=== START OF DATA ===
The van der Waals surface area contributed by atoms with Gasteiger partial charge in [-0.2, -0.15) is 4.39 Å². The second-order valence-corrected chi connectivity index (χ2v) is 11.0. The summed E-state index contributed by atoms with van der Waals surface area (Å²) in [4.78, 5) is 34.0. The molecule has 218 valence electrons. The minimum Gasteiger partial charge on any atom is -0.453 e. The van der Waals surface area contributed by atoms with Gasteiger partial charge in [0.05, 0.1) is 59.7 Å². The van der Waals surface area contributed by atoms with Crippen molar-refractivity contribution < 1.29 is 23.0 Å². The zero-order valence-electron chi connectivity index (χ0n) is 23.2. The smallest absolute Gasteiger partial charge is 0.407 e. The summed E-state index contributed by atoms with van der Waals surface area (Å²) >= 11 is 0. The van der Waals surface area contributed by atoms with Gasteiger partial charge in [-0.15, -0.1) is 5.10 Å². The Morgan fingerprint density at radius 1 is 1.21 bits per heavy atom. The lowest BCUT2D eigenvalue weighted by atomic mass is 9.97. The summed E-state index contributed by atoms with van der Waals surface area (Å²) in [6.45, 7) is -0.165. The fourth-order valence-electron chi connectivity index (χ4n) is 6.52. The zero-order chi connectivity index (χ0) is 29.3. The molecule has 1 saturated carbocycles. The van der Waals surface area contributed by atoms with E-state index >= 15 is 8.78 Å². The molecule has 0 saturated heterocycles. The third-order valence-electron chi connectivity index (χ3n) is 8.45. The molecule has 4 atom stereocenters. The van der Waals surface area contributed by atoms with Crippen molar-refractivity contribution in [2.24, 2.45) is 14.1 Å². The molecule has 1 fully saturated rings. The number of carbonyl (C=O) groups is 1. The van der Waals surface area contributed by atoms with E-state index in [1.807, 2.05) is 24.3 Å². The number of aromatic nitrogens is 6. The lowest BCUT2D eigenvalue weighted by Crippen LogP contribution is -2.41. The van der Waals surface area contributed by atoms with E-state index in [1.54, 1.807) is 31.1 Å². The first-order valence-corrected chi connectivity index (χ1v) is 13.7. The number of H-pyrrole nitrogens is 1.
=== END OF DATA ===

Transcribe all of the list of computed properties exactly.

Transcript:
The van der Waals surface area contributed by atoms with Gasteiger partial charge in [-0.2, -0.15) is 4.39 Å². The second-order valence-corrected chi connectivity index (χ2v) is 11.0. The summed E-state index contributed by atoms with van der Waals surface area (Å²) in [4.78, 5) is 34.0. The molecule has 218 valence electrons. The minimum Gasteiger partial charge on any atom is -0.453 e. The van der Waals surface area contributed by atoms with Gasteiger partial charge in [0.05, 0.1) is 59.7 Å². The van der Waals surface area contributed by atoms with Crippen molar-refractivity contribution < 1.29 is 23.0 Å². The zero-order valence-electron chi connectivity index (χ0n) is 23.2. The smallest absolute Gasteiger partial charge is 0.407 e. The summed E-state index contributed by atoms with van der Waals surface area (Å²) >= 11 is 0. The van der Waals surface area contributed by atoms with Gasteiger partial charge in [-0.15, -0.1) is 5.10 Å². The Morgan fingerprint density at radius 1 is 1.21 bits per heavy atom. The lowest BCUT2D eigenvalue weighted by atomic mass is 9.97. The summed E-state index contributed by atoms with van der Waals surface area (Å²) in [6.45, 7) is -0.165. The fourth-order valence-electron chi connectivity index (χ4n) is 6.52. The zero-order chi connectivity index (χ0) is 29.3. The molecule has 1 saturated carbocycles. The van der Waals surface area contributed by atoms with E-state index >= 15 is 8.78 Å². The molecule has 0 saturated heterocycles. The third-order valence-electron chi connectivity index (χ3n) is 8.45. The molecule has 4 atom stereocenters. The van der Waals surface area contributed by atoms with Crippen molar-refractivity contribution in [2.24, 2.45) is 14.1 Å². The molecule has 1 fully saturated rings. The number of carbonyl (C=O) groups is 1. The van der Waals surface area contributed by atoms with E-state index in [1.807, 2.05) is 24.3 Å². The number of aromatic nitrogens is 6. The lowest BCUT2D eigenvalue weighted by Crippen LogP contribution is -2.41. The van der Waals surface area contributed by atoms with E-state index in [1.54, 1.807) is 31.1 Å². The first-order valence-corrected chi connectivity index (χ1v) is 13.7. The number of H-pyrrole nitrogens is 1.